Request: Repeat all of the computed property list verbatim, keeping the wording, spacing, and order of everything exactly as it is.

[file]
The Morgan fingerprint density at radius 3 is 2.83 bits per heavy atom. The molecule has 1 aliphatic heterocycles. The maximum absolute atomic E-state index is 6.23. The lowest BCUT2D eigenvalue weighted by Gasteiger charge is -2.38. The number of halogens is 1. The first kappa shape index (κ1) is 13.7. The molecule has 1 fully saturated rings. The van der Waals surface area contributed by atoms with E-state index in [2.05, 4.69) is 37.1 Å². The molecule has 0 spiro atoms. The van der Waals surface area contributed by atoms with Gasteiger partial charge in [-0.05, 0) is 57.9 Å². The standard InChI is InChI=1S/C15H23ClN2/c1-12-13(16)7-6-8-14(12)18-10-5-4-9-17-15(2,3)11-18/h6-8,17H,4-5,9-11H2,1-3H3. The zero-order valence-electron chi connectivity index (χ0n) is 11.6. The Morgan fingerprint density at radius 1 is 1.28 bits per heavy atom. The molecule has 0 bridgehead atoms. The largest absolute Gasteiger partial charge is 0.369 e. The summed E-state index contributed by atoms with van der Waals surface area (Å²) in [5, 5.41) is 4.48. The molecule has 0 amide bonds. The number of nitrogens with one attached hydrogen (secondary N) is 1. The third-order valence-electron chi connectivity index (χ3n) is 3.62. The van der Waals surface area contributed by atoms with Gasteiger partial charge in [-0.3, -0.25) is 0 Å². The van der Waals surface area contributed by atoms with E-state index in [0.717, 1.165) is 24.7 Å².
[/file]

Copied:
The Morgan fingerprint density at radius 3 is 2.83 bits per heavy atom. The molecule has 1 aliphatic heterocycles. The maximum absolute atomic E-state index is 6.23. The lowest BCUT2D eigenvalue weighted by Gasteiger charge is -2.38. The number of halogens is 1. The first kappa shape index (κ1) is 13.7. The molecule has 1 fully saturated rings. The van der Waals surface area contributed by atoms with E-state index in [2.05, 4.69) is 37.1 Å². The molecule has 0 spiro atoms. The van der Waals surface area contributed by atoms with Gasteiger partial charge in [-0.05, 0) is 57.9 Å². The standard InChI is InChI=1S/C15H23ClN2/c1-12-13(16)7-6-8-14(12)18-10-5-4-9-17-15(2,3)11-18/h6-8,17H,4-5,9-11H2,1-3H3. The zero-order valence-electron chi connectivity index (χ0n) is 11.6. The Morgan fingerprint density at radius 1 is 1.28 bits per heavy atom. The molecule has 0 bridgehead atoms. The largest absolute Gasteiger partial charge is 0.369 e. The summed E-state index contributed by atoms with van der Waals surface area (Å²) in [5, 5.41) is 4.48. The molecule has 0 amide bonds. The number of nitrogens with one attached hydrogen (secondary N) is 1. The third-order valence-electron chi connectivity index (χ3n) is 3.62. The van der Waals surface area contributed by atoms with Gasteiger partial charge in [-0.3, -0.25) is 0 Å². The van der Waals surface area contributed by atoms with E-state index in [0.717, 1.165) is 24.7 Å².